No one with even a passing interest in scientific trends will have failed to notice that the brain is the next big thing. It has been said for at least a decade, but now it’s getting serious — with, for example, the recent award by the European Commission of €500 million (US$646 million) to the Human Brain Project to build a new “infrastructure for future neuroscience” and a $1-billion initiative endorsed by President Obama. Having failed to ‘find ourselves’ in our genome, we’re starting a search in the grey matter.
It’s a reasonable objective, but only if we have a clear idea of what we hope and expect to find. Some neuroscientists have grand visions, such as that adduced by Semir Zeki of University College London: “It is only by understanding the neural laws that dictate human activity in all spheres — in law, morality, religion and even economics and politics, no less than in art — that we can ever hope to achieve a more proper understanding of the nature of man.”
Zeki heads the UCL Institute of Neuroesthetics. This is one of many fields that attaches ‘neuro’ to some human trait with the implication that the techniques of neuroscience, such as functional magnetic resonance imaging, will explain it. We have neurotheology, neuroethics, neurocriminology and so on. Meanwhile, in popular media, a rash of books and articles proclaim (in a profoundly ugly trope) that “this is your brain on drugs/music/religion/sport”.
Right or wrong?
If anyone is going to pursue neuroaesthetics (in the spelling more common in Britain), I’d be glad for it to be Zeki, who has a deep and sincere appreciation of art, and an awareness of the limits of a scientific approach to the way we experience it. But some of the pitfalls of neuroaesthetics are perceptively expressed by neuroscientist Bevil Conway of Wellesley College and musicologist Alexander Rehding of Harvard University in Cambridge, both in Massachusetts, in an essay that appeared this week in PLoS Biology1.
They point out that “it is an open question whether an analysis of artworks, no matter how celebrated, will yield universal principles of beauty” and that “rational reductionist approaches to the neural basis for beauty ... may well distill out the very thing one wants to understand”.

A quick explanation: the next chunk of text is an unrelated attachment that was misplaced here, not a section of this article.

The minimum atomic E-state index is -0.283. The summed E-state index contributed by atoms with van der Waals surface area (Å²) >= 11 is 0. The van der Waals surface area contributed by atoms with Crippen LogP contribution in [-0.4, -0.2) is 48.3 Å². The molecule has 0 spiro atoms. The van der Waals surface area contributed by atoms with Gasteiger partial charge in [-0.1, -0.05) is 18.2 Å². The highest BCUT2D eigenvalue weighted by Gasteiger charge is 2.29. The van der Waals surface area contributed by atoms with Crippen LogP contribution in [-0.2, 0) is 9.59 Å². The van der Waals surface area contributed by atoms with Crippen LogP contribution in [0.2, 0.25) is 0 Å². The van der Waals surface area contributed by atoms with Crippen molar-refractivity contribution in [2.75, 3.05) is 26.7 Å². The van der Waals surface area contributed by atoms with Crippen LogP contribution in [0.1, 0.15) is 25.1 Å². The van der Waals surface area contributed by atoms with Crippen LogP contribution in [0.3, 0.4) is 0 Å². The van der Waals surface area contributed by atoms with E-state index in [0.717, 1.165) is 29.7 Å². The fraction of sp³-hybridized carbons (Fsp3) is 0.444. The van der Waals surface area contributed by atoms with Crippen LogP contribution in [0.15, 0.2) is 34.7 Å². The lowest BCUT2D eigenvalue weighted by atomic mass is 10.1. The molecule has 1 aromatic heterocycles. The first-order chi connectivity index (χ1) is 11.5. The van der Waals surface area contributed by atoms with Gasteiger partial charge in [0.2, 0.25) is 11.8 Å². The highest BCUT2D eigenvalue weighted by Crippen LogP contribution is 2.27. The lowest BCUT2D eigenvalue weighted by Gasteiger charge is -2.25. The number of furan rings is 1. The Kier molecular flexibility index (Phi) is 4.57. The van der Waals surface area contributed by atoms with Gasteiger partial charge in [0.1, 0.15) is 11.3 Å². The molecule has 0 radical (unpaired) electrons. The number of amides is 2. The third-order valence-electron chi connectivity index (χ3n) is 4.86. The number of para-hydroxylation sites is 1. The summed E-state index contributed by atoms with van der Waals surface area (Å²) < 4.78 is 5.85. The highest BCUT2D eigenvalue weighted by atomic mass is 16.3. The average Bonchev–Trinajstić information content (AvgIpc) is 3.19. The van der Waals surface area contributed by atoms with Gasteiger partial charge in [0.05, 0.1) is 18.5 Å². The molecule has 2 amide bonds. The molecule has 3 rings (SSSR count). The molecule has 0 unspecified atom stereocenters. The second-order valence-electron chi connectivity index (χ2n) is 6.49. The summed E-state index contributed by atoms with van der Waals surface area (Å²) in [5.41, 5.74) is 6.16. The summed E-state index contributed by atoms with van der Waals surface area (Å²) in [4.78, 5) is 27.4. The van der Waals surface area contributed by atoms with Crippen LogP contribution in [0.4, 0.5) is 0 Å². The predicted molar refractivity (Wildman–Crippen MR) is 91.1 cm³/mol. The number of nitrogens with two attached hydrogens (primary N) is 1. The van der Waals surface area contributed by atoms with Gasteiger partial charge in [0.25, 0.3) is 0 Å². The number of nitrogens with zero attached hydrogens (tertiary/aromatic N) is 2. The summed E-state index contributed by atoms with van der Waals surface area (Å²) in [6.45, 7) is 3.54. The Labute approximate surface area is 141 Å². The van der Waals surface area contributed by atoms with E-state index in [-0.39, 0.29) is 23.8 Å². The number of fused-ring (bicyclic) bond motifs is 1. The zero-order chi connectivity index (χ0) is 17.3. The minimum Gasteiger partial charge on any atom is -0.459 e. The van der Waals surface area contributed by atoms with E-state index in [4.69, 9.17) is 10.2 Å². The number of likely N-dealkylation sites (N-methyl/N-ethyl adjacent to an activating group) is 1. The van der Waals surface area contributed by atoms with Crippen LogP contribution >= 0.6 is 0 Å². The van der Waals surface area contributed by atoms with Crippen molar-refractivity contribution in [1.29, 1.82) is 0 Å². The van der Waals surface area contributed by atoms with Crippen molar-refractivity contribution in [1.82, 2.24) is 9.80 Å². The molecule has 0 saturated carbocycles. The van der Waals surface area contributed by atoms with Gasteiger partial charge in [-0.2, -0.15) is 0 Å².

For one thing, to suggest that the human brain responds in a particular way to art risks creating criteria of right or wrong, either in the art itself or in individual reactions to it. Although it is a risk that most researchers are likely to recognize, experience suggests that scientists studying art find it hard to resist drawing up rules for critical judgements. The chemist and Nobel laureate Wilhelm Ostwald, a competent amateur painter, devised an influential theory of colour in the early twentieth century that led him to declare that Titian had once used the ‘wrong’ blue. Paul Klee, whose intuitive handling of colour was impeccable, spoke for many artists in his response to such hubris:
“That which most artists have in common, an aversion to colour as a science, became understandable to me when, a short time ago, I read Ostwald’s theory of colours ... Scientists often find art to be childish, but in this case, the position is inverted ... To hold that the possibility of creating harmony using a tone of equal value should become a general rule means renouncing the wealth of the soul. Thanks but no thanks.”
Even if neuroaestheticists refrain from making similar value judgements, they are already close to falling prey to one. Conway and Rehding discuss this field primarily as an attempt to understand how the brain responds to beauty. As they point out, beauty is not a scientific concept — so it is not clear which questions neuroaesthetics is even examining.
A conservative quest
But the problem runs deeper, because equating an appreciation of art with an appreciation of beauty is misleading. A concept of beauty (not necessarily ours today) was certainly important for, say, Renaissance artists, but until recently it had almost vanished from the discourse of contemporary art. Those who like the works of Marcel Duchamp, Joseph Beuys or Robert Rauschenberg generally do not appreciate them for their beauty. Scientists as a whole have always had conservative artistic tastes; a quest for beauty betrays that little has changed.
Even the narrower matter of aesthetics is not only about beauty. It has conventionally also concerned taste and judgement. Egalitarian scientists have a healthy scepticism of such potentially elitist ideas, and it is true that arbiters of taste may be blinkered and dogmatic: witness, for example, the blanket dismissal of jazz by Theodor Adorno, a champion of modernism. But the point is not whether aesthetes are right or wrong, but whether they can offer us stimulating and original ways of seeing, listening and experiencing.
In this regard, aesthetics is partly a question of culture and circumstance, not a fundamental quality of the brain. Reducing it to what is shared and general recalls exercises in producing the ‘perfect’ picture or song from poll averages, the results of which are (intentionally) hideous and banal.
And what will a neuroaesthetic ‘explanation’ consist of anyway? Indications so far are that it may be along these lines: “Listening to music activates reward and pleasure circuits in brain regions such as the nucleus accumbens, ventral tegmental area and amygdala”. Thanks, but no, thanks. Although it is worth knowing that musical ‘chills’ are neurologically akin to the responses invoked by sex or drugs, an approach that cannot distinguish Bach from barbiturates is surely limited.
There are certain to be generalities in art and our response to it, and they can inform our artistic understanding and experience. But they will never wholly define or explain it.
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